These server-assisted techniques are very promising compared to the conventional use of encrypted GNSS receivers, as user receivers with a low size, weight and power (SWaP) footprint can be built with components off the shelf (COTS), keying issues can be circumvented, and an easier handling can be expected. The huge potential of these techniques has been recognized very early by the ESNC, where proposals for server-assisted PRS techniques where selected as the Bavarian winners in 2012 (S&P) [5], overall winners in 2014 (SCT) [6] and 2017 (P&P) [7], including the ESNC special prize on Galileo PRS. However, the major problem with these techniques manifests in the fact that the regulatory framework that clearly defines the use of these techniques and the constraints that apply is not yet available or clearly defined.


The backbone of our infrastructure is relying on GNSS. The implementation of countermeasures against jamming and spoofing threats considerably drags behind the speed with which the use of and dependence on GNSS increases. Jamming is already recognized as a serious problem and the awareness w.r.t. spoofing at least slowly increases. In order to achieve an adequate level of GNSS resilience considering the importance of GNSS, the efforts in this direction have to be increased. Encrypted GNSS services provide unique capabilities to enhance the security of GNSS; server-assisted techniques could play a key role as an enabler for the widespread and user-friendly use of these encrypted GNSS services. In order to establish the required regulatory framework, a common effort e.g. on European level is required.


[1] InsideGNSS, “FCC Fines Operator of GPS Jammer That Affected Newark Airport GBAS “, August 31, 2013,
[2] Heise Online Newsticker, “GPS unter Beschuss: Jamming und Spoofing nehmen bei Ortungssystemen zu”, 2nd of May, 2018,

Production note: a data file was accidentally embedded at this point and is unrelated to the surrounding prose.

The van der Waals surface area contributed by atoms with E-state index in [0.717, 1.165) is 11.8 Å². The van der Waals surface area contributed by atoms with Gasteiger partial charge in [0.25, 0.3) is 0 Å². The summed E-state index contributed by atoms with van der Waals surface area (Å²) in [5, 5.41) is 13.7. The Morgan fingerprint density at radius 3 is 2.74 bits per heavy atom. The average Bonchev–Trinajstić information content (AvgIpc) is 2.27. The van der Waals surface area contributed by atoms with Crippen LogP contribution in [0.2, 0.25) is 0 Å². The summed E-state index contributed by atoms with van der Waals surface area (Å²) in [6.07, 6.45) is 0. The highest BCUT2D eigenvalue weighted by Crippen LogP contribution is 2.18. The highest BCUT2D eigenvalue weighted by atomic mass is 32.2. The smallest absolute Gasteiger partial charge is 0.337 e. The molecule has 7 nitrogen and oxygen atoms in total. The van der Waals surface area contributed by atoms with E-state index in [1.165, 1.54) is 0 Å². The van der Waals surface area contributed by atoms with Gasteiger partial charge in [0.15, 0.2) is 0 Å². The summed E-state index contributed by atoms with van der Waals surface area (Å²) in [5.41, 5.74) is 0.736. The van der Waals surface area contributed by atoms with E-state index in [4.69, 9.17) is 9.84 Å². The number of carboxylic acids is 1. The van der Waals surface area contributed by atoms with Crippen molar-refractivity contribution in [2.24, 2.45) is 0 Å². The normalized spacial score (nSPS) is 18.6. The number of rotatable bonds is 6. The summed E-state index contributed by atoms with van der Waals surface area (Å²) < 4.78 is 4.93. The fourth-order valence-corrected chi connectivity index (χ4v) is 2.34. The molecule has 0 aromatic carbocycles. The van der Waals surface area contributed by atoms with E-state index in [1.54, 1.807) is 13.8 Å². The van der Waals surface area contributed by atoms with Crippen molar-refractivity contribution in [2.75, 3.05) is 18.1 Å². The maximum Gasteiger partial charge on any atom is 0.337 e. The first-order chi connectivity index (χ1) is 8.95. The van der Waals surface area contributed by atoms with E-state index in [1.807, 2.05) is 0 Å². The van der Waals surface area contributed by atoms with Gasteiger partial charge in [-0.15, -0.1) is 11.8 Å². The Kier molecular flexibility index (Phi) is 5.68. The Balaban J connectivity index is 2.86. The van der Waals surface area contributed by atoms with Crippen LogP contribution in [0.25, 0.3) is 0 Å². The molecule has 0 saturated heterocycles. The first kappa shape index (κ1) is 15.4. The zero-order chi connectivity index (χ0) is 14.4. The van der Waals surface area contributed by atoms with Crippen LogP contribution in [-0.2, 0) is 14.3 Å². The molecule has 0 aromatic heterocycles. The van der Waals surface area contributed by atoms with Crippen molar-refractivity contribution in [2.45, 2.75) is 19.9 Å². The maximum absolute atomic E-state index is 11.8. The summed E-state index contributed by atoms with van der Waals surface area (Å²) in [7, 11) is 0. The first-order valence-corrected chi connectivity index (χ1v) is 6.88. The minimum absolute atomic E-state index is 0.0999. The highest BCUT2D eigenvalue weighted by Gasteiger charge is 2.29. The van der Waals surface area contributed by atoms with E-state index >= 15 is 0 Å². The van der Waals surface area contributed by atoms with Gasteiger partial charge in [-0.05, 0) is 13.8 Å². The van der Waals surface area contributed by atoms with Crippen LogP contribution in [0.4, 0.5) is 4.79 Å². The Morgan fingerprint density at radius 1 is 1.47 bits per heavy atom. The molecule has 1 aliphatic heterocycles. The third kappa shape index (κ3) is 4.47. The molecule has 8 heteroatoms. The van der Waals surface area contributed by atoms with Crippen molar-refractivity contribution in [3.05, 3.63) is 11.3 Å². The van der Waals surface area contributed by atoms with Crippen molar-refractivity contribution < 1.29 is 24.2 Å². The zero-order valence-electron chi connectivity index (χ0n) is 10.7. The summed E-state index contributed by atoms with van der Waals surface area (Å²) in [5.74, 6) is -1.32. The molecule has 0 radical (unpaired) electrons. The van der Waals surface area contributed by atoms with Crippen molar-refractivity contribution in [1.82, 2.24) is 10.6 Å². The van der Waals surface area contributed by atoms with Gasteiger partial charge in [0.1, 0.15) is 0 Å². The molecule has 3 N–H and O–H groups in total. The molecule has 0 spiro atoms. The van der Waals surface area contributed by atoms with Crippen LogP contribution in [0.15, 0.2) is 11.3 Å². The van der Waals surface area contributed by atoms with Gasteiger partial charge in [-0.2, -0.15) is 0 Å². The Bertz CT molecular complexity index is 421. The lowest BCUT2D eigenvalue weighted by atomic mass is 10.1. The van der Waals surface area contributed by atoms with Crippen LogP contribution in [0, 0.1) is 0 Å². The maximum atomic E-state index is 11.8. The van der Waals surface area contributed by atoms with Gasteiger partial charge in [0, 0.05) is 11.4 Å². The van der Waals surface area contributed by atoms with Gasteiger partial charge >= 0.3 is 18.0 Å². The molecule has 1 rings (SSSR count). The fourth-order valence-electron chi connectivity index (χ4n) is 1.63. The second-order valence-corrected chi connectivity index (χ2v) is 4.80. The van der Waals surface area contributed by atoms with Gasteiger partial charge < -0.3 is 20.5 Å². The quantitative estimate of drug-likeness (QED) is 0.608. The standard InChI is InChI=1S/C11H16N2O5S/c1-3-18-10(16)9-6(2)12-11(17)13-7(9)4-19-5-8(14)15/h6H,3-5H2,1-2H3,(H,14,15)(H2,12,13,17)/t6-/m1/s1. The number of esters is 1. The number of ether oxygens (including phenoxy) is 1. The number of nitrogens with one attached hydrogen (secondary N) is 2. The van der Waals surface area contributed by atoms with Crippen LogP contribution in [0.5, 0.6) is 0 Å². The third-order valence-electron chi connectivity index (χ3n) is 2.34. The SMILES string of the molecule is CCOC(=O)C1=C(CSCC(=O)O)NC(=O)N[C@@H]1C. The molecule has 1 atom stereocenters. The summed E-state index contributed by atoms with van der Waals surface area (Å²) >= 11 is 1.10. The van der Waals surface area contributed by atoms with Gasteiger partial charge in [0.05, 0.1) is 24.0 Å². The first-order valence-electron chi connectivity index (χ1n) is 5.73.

[3] Jones, M., “Spoofing in the Black Sea: What really happened.”, GPS World, October 11, 2017,
[4] Süddeutsche Zeitung, “Rund um den Kreml spielt das GPS verrückt”, 31st of October 2016,
[5] Rügamer, A., Stahl, M., “Privacy-Protected Localisation and Authentication of Georeferenced Measurements with Galileo PRS”, ESNC 2012,
[6] Kogler, W., Wendel, J., “Low-Cost PRS Receiver for Positioning and Timing Enabled by an Assistance Server”, ESNC 2014,
[7] Rügamer, A., Wendel, J., “SORUS – Spoofing-Resistant UAVs”, ESNC 2017,

About Jan Wendel
Jan Wendel received the Dipl.-Ing. and Dr.-Ing. degrees in Electrical Engineering from the University of Karlsruhe in 1998 and 2003, respectively. From 2003 until 2006 he was an assistant professor at this University. From 2006 to 2009, Jan Wendel was with MBDA in Munich. In 2009, he joined to Airbus Defence and Space GmbH in Munich, where he is involved in various activities related to satellite navigation.

About Alexander Rügamer
Alexander Rügamer received his Dipl.-Ing. (FH) degree in Electrical Engineering from the University of Applied Sciences Wuerzburg-Schweinfurt, Germany, in 2007. Since then he has been working at the Fraunhofer Institute for Integrated Circuits IIS in the Field of GNSS receiver development. Since April 2013, he is head of a research group dealing with secure GNSS receivers.